- Most organizations are struggling to balance agility and security as they’re facing constant threats from both competition and cyber attacks. Tilt too much towards agility and the business may be opening themselves and their clients to greater risk. Tilt too much towards security can slow down innovation and create opportunities for competitors. Adopting DevSecOps practices, enables organizations to combine the best of agile and security practices. Successful DevSecOps implementations not only accelerate bringing secure applications to market but significantly reduce the time to respond to every increasing threat.
- For DevOps to succeed it must deliver business value at incredible speed; DevSecOps is the only way for DevOps to succeed without sacrificing security.
- Too often, security is being left behind in the name of continuous development and deployment. It’s a huge problem that leaves organizations susceptible to increasingly sophisticated attackers and a big reason why we continue to see serious breaches that compromise sensitive information. By essentially making security an afterthought, organizations are leaving the proverbial door open for attackers, and it’s become a systemic problem. But the culture of DevSecOps is starting to turn the tide and helping organizations proactively address security vulnerabilities before they become a problem.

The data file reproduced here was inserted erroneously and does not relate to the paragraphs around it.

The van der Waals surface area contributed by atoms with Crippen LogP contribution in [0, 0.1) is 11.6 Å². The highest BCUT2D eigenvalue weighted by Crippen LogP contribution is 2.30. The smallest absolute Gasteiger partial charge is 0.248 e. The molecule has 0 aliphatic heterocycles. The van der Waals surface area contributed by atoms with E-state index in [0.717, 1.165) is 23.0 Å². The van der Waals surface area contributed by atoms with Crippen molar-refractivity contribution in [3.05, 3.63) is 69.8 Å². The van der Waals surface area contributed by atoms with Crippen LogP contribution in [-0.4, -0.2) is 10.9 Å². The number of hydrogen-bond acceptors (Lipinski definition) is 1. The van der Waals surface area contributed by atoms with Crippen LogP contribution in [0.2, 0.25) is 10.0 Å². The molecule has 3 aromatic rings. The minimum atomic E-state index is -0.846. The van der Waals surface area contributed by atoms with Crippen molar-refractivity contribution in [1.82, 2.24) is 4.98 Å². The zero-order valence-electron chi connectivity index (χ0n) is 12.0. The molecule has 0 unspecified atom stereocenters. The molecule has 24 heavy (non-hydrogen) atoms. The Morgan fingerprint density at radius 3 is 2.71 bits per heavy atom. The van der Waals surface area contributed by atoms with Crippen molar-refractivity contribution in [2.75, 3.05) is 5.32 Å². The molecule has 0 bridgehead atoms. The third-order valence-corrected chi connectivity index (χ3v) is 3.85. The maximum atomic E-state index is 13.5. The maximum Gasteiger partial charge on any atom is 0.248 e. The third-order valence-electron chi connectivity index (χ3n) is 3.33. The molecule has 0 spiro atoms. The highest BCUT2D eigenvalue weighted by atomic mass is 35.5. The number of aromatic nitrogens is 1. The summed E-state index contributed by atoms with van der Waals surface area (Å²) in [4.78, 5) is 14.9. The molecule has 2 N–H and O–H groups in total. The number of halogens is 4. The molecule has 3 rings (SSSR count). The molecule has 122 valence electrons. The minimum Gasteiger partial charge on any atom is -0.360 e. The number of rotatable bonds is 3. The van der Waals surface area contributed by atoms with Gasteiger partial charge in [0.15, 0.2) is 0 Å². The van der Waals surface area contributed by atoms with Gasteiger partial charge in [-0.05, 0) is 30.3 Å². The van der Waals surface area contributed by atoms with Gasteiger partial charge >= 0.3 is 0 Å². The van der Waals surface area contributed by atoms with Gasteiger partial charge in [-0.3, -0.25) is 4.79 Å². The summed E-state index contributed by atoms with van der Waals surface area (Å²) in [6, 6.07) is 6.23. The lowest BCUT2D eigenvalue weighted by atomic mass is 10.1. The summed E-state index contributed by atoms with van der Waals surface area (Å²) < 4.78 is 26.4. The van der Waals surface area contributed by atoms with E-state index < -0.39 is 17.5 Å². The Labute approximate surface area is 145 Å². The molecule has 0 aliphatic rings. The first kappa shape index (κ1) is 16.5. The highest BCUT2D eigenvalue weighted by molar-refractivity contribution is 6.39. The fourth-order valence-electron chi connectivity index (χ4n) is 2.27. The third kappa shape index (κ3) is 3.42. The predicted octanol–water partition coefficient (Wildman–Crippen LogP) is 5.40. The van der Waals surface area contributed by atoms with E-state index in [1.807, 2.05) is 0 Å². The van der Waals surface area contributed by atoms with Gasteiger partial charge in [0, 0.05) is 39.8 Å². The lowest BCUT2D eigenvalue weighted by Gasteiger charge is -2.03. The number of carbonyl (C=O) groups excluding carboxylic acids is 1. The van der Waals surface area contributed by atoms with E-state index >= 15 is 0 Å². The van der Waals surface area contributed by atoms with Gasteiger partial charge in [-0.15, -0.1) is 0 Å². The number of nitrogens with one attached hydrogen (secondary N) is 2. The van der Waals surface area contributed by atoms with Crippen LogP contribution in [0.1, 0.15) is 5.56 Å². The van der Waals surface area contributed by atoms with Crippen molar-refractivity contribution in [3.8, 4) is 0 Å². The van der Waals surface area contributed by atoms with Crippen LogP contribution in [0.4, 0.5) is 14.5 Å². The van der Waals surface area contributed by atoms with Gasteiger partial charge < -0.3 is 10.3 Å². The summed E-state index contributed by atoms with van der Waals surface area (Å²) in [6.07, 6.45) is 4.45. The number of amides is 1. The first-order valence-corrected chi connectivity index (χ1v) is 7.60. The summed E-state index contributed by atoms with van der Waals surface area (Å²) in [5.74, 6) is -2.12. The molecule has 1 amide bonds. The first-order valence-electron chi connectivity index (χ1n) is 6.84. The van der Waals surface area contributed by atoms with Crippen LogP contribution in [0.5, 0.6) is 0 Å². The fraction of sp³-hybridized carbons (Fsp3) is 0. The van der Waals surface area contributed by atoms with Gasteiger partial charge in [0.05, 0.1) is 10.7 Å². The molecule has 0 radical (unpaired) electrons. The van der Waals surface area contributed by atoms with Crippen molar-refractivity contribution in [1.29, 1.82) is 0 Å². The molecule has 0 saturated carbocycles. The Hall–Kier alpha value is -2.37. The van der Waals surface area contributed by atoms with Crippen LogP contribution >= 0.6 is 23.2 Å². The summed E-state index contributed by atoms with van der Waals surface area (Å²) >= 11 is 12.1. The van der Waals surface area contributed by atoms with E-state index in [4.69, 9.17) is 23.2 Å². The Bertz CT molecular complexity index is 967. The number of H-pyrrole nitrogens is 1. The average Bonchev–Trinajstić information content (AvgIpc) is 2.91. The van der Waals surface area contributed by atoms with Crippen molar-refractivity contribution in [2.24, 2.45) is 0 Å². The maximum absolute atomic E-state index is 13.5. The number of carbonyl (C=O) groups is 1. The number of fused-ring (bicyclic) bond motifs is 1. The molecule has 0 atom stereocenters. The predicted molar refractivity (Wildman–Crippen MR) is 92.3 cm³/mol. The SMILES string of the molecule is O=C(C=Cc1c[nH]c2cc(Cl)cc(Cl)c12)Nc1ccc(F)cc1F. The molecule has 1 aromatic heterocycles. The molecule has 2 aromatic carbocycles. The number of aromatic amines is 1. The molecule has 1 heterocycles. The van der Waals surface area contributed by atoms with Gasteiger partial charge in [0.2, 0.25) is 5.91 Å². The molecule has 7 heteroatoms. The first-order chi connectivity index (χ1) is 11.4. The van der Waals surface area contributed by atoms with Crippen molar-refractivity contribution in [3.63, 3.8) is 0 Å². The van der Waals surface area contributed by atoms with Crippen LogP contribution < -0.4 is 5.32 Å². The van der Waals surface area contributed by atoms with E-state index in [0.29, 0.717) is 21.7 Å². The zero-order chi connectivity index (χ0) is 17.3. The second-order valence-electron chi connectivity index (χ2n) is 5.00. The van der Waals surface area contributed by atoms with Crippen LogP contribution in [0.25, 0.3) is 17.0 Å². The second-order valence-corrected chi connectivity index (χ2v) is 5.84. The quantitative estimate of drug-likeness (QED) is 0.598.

Here's who provided their insights:
- Anne Baker, V.P. of Product Management and Marketing, Adaptiva
- Steven Aiello, Solutions Principal, AHEAD
- Gadi Naor, Co-founder and CTO, Alcide
- Mike Stahnke, VP of Platform, CircleCI
- Brian Nash, Director of Product Marketing, and Brian Dawson, DevOps Evangelist, CloudBees
- Michael Rose, Vice President of Engineering, Cybera
- Doug Dooley, COO, Data Theorem
- OJ Ngo, CTO and Co-Founder, DH2i
- Kris Lahiri, Co-founder, Egnyte
- Brian Platz, Co-founder and Co-chairman, Fluree
- Javed Shah, Director of Product Management for Cloud and DevOps, ForgeRock
- Malcolm Isaacs, Senior Solutions Manager, Application Delivery Management, Micro Focus
- Gary Duan, CTO,NeuVector
- Yogesh Badwe, Director of Information Security, Okta
- Franklin Mosley, Senior Application Security Engineer/Evangelist, PagerDuty
- David Strauss, CTO and Co-founder, Pantheon
- Jeff Keyes, Director of Product Marketing, Plutora
- Vishnu Nallani, VP & Head of Innovation, Qentelli
- Sheng Liang, Co-founder and CEO, and Shannon Williams, Co-founder and VP Sales & Marketing, Rancher Labs
- Gene Yoo, CEO, Resecurity
- Altaz Valani, Research Director, SecurityCompass
- Jim Hansen, V.P. Products, SolarWinds
- Colby Dyess, Director of Cloud Marketing, Tufin
- Tim Hinrichs, CTO and co-founder, Styra
- Joseph Feiman, CSO, WhiteHat Security
- Andrei Bezdedeanu, VP of Engineering, ZeroNorth
- Tim Reilly, COO and CFO, Zettaset